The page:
How AI May Soon Help Hackers Steal Your Information

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Key Takeaways

  • Experts say that AI-assisted cyberattacks could hack into your data. 
  • Renowned cybersecurity expert Bruce Schneier said at a recent conference that he’s increasingly concerned about AI penetration of computer systems. 
  • One AI-driven cyberattack was launched against TaskRabbit in 2018, which compromised 3.75 million users.
An artificially intelligent robot working on a touchscreen full of data.

Andriy Onufriyenko / Getty Images

Hackers could soon delve into your computer using artificial intelligence.

Renowned cybersecurity expert Bruce Schneier told a conference recently that he’s concerned that AI penetration of computer systems is inevitable. Experts say that AI attacks are a growing threat. 

"With AI becoming increasingly helpful from a hacking perspective, the data of users and consumers may be significantly more at risk," Andrew Douglas, a cybersecurity expert at Deloitte Risk & Financial Advisory, said in an email interview. "Hackers typically look for the easiest target with the least amount of effort, and AI would allow them to target more people with better defenses in less time."

Schneier was the latest to sound the alert over the dangers of AI. "Any good AI system will naturally find hacks," Schneier reportedly said at the recent conference. "They find novel solutions because they lack human context, and the consequence is that some of those solutions will break the expectations humans have—hence, a hack."

AI Phones Into Your Home

Hackers already are using AI to pry into computers. One AI-driven cyberattack was launched against TaskRabbit in 2018, compromising 3.75 million users, but proving to be untraceable, Chris Hauk, a consumer privacy advocate at the website Pixel Privacy, said in an email interview. 

"The attack was launched by hackers employing a large botnet controlled by AI, which used slaved machines to perform a massive DDoS attack on TaskRabbit’s servers," he added.

Machine learning algorithms were used to successfully penetrate systems at Defcon back in 2016, noted Ray Walsh, a data privacy expert at ProPrivacy, in an email interview. At that time, seven teams competed for DARPA’s Grand Challenge to win a $2 million prize. "During the challenge, competitors used AI to find vulnerabilities, create exploits, and deploy patches via automated means," he added. 

Bruce Young, a professor of cybersecurity at Harrisburg University of Science and Technology, said in an email interview that AI is being used to control botnets, a group of compromised computers under the control of a bad actor used to attack other computers.

"AI can be used to automatically gather a person's information, for example, bank, medical, driver's license, birthdays," he said. "They can formulate a sophisticated phishing attempt and deliver to a user an email that appears to be legitimate."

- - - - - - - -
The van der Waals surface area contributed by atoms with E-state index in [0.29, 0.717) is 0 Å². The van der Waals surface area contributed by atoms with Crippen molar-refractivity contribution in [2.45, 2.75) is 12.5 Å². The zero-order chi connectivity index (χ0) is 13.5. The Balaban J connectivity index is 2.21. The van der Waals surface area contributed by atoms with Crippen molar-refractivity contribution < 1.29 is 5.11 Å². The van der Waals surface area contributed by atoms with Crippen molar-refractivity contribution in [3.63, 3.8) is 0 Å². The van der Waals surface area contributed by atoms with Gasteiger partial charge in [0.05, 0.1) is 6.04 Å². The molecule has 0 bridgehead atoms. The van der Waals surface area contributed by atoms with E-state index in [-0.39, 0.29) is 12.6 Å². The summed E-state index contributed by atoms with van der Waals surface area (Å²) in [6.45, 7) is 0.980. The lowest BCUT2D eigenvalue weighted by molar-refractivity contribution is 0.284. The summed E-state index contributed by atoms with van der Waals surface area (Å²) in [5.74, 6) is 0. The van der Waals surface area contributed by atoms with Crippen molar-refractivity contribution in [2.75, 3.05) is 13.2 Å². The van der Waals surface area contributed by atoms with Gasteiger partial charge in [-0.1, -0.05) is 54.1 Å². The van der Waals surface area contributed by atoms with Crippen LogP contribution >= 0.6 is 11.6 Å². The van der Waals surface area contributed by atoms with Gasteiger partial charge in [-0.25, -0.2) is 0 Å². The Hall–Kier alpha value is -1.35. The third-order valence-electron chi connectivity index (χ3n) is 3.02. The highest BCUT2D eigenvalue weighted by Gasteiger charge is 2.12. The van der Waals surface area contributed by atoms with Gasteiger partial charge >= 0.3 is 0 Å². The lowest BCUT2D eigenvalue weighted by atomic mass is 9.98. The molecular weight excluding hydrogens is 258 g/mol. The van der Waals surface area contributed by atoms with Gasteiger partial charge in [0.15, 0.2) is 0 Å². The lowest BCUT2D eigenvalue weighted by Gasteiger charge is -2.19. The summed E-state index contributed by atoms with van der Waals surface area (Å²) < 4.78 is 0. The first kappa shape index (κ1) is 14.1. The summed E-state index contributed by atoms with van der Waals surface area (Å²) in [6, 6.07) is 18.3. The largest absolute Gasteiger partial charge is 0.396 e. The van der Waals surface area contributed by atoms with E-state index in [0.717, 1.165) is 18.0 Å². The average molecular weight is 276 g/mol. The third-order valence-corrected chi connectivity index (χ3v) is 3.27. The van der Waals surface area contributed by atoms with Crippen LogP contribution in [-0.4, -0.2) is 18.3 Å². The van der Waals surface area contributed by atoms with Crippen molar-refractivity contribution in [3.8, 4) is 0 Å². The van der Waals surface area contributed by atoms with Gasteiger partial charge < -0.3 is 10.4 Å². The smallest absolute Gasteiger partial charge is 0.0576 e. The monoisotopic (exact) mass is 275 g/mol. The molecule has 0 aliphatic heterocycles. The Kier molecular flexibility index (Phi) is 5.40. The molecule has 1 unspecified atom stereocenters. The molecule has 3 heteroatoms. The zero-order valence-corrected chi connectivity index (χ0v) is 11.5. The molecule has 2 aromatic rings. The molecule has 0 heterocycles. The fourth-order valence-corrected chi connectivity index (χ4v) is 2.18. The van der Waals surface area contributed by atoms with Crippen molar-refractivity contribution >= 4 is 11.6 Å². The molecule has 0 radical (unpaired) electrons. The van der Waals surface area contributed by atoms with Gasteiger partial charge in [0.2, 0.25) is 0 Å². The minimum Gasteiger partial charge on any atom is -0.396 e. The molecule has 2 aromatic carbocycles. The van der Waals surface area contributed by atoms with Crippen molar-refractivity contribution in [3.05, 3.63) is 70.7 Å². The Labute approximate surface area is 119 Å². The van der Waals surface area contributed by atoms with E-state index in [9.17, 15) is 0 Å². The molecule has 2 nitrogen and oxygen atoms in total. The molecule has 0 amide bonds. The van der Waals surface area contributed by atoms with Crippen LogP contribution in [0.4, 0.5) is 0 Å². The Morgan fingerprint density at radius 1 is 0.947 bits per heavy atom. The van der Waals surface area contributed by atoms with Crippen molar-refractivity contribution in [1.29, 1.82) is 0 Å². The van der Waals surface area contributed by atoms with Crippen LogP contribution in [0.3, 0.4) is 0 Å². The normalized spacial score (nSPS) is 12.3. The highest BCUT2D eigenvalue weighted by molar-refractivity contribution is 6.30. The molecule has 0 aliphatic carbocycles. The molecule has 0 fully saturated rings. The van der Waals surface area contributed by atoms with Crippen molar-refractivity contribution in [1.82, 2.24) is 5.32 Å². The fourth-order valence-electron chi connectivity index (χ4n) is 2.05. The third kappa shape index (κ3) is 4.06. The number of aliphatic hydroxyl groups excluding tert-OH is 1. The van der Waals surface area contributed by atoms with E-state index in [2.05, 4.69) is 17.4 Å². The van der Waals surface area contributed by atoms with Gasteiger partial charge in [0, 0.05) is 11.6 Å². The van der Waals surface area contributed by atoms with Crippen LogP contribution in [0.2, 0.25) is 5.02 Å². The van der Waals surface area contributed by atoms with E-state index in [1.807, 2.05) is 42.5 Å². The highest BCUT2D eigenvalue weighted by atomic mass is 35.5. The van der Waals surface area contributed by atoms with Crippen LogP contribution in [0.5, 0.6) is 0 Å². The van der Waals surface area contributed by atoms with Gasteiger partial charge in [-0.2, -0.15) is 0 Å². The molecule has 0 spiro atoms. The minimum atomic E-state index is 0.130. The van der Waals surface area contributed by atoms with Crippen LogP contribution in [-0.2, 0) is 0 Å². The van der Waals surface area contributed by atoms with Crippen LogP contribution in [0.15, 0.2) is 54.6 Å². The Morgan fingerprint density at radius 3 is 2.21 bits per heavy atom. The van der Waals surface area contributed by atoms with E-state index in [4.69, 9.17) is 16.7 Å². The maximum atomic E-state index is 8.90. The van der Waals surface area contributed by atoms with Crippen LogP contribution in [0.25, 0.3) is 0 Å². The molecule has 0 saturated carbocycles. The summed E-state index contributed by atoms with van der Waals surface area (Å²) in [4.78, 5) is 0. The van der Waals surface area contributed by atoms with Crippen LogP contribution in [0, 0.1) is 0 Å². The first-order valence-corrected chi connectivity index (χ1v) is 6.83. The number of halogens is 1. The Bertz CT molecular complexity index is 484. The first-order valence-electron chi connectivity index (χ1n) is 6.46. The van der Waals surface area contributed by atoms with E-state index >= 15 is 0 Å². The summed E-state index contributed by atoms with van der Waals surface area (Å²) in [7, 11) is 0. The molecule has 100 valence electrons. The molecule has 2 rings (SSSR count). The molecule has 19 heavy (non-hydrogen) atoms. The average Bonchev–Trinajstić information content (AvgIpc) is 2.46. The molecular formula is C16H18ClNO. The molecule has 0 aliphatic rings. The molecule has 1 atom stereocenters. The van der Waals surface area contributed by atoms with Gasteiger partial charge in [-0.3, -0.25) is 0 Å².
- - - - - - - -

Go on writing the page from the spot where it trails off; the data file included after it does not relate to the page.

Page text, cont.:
AI can be used to hack by discovering vulnerabilities and exploiting them, Paul Bischoff, a privacy advocate at the website Comparitech, said in an email interview. 

AI and machine learning can spot patterns that humans would miss. These patterns can reveal weaknesses... AI can then exploit those vulnerabilities...

"AI and machine learning can spot patterns that humans would miss," he added. "These patterns can reveal weaknesses in a target's cybersecurity or operational security. AI can then exploit those vulnerabilities much faster than a human, but also more flexibly than a traditional bot."

AI can alter and improve its attacks without human input, Bischoff said. 

"AI is particularly well-suited to concealment and can hide within a system where it harvests data or launches attacks over a long period of time," he added. 

Protecting Yourself From AI

Unfortunately, there's nothing specific that users can do to protect themselves from AI-based hacks, Bischoff said. 

"Just follow the usual guidelines," he said. "Minimize your digital footprint, update your software, use antivirus, use a firewall, only download reputable software from reputable sources, don't click on links or attachments in unsolicited messages."

But, brace yourself for more AI-guided attacks. 

Closeup grayscale image of a white chess king taking down a black chess king.

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"AI is used both for cybersecurity and cyber attacks, and in the future, we might see AI systems attacking each other," Bischoff said. "For example, AI can be used to identify non-human behavior and take action against bots. Conversely, AI can be used by bots to mimic human behavior more accurately and bypass bot detection systems."

State-sponsored groups will be a likely source of AI hacks in the future, Kris Bondi, the CEO of cybersecurity firm Mimoto, said in an email interview. 

"This category is already driving an increase in breaches that are increasingly more sophisticated," Bondi added. "If AI is effectively used for hacking, it will likely mean even more breach attempts that are even more sophisticated. This has implications for individuals, infrastructure, corporate espionage, and national security."

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